about other people’s similarities and differences. In doing this, we tend to appreciate ourselves

and what makes us unique, along with the curiosity and realizing of others.

The positive interactions and conversations that come from literature will foster a strong

relationship between the teacher and students, and the students with their peers. Boles (2006)

declares that, “It is vital for teachers to be able to understand their students’ perspectives” (p.4).

The 1988 statistic in People stated that there are now more than six billion human beings

on our earth and in the next hour there will be over four thousand more. (Spier, 1998). In such a

large number, it is outstanding to think that no two individuals are completely alike. With that

statistic, it proves that we have so much to learn about who in which we share this world with.

The list of differences could unfold for miles and that is why diverse literature pieces provide an

open door to a world of appreciation and opportunities for all.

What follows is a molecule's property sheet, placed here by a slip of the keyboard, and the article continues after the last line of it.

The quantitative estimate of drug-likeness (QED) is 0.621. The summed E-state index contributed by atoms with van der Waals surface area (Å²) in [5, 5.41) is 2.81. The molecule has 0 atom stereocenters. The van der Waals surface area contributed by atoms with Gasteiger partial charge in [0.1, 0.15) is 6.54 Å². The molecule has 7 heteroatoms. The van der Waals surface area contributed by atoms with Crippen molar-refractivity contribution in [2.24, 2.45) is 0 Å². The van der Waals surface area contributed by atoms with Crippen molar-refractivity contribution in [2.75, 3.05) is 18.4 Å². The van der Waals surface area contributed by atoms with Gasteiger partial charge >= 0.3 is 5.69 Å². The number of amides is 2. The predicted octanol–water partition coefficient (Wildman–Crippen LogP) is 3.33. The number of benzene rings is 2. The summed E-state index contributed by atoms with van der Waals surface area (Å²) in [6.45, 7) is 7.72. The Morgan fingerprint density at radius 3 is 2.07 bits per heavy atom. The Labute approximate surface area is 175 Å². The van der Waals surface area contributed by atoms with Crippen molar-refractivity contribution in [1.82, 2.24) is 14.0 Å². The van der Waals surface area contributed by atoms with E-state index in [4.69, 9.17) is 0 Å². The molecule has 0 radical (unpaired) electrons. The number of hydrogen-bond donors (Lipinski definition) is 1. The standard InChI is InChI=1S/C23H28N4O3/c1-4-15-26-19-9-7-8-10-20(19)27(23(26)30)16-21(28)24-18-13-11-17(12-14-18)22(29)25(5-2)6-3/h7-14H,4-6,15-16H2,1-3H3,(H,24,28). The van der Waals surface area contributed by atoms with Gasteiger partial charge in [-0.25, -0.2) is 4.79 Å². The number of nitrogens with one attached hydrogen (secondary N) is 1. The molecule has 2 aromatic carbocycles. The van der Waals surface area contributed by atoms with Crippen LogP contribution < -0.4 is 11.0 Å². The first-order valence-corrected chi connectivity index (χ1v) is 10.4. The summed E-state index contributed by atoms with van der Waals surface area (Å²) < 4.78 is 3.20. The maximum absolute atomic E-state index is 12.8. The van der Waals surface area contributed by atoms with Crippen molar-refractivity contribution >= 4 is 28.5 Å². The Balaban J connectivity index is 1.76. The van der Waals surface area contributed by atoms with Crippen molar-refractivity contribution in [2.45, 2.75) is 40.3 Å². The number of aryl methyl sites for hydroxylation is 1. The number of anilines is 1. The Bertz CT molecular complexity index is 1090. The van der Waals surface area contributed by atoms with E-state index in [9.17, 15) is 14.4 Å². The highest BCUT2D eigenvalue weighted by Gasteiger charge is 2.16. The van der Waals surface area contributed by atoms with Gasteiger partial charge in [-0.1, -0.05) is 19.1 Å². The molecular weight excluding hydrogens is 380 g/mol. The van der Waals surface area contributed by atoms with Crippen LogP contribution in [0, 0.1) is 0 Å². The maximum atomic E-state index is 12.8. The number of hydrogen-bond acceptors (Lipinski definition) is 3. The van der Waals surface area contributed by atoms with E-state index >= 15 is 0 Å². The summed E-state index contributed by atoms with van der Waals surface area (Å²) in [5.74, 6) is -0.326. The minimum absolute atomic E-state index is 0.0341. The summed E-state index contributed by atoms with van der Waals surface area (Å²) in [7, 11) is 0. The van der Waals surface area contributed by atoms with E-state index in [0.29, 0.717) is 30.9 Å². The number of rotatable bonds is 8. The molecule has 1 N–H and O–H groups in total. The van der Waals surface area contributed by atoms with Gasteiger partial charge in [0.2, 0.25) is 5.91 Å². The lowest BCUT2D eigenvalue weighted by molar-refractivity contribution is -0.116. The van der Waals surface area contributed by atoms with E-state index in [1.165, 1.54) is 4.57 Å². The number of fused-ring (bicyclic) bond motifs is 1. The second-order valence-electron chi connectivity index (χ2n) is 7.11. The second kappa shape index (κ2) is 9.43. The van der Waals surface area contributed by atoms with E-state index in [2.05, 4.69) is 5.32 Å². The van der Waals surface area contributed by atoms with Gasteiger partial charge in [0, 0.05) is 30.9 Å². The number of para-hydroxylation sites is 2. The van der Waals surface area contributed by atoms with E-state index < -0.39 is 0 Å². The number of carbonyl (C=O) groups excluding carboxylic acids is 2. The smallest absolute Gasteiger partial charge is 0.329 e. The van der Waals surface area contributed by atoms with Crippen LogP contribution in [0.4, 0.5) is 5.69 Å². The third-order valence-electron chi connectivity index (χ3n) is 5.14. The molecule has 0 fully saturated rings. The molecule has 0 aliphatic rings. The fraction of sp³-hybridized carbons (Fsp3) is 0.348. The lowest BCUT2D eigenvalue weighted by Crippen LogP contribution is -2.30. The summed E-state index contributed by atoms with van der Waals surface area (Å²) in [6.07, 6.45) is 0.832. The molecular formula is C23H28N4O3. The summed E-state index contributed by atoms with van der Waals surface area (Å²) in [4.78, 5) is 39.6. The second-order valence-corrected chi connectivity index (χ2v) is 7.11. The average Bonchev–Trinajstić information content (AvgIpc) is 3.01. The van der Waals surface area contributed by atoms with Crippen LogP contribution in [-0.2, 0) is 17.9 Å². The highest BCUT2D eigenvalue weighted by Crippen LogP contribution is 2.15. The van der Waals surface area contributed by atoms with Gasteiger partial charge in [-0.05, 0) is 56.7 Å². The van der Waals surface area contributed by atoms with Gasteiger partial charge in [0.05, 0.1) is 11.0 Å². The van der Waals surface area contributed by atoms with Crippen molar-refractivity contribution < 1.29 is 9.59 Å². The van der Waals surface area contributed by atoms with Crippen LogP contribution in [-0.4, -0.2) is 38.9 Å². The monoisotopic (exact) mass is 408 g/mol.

Abdullah, R. A. (2010). The Sandwich Swap /Illustrated By Tricia Tusa. Cairo: Shorouk.

Boles, M. (2006). The Effects of Multicultural Literature in the Classroom.

Retrieved January 22, 2018, from http://commons.emich.edu

Creany, A. D., Couch, R. A., & Caropreso, E. J. (1993). Representation of Culture in Children's
Picture Books. Clarion, PA.

Dismondy, M. (2008). Spaghetti in a Hot Dog Bun. Cardinal Rule Press.

Diversity Gap in Children's Book Publishing [Web log post]. (2017, March 30). Retrieved
January 19, 2018, from http://blog.leeandlow.com

Henkes, K. (2009). Chrysanthemum. Paw Prints.

Hoberman, M. A. (2009). All Kinds of Families. Little, Brown Books for Young Readers.

Hughes, L. (2012). I, Too, Am American. Simon & Schuster Books for Young Readers.

Pirofski, K. I. (1995-2018). Critical Multicultural Pavilion Research Room.

Retrieved January 20, 2018, from http://www.edchange.org

Polacco, P. (1998). Thank you, Mr. Falker. New York: Philomel Books.

Priceman, M. (2014). How to Make an Apple Pie and See the World. Dragonfly Books.

Rawles, C. (2010). Same Difference . Artist Calida.

Rose, K., & Stewart, M. (2014, August 30). Why More Diversity in Children's Literature
[Web log post]. Retrieved January 19, 2018, from https://www.huffingtonpost.com

Short, K. G., Lynch-Brown, C., & Tomlinson, C. M. (2017). Essentials of Childrens

Literature(9th ed.). NY, NY: Pearson.

Spier, P. (1988). People. Doubleday Books for Young Readers.

Yaccarino, D. (2011). All the Way to America. Knopf Books for Young Readers.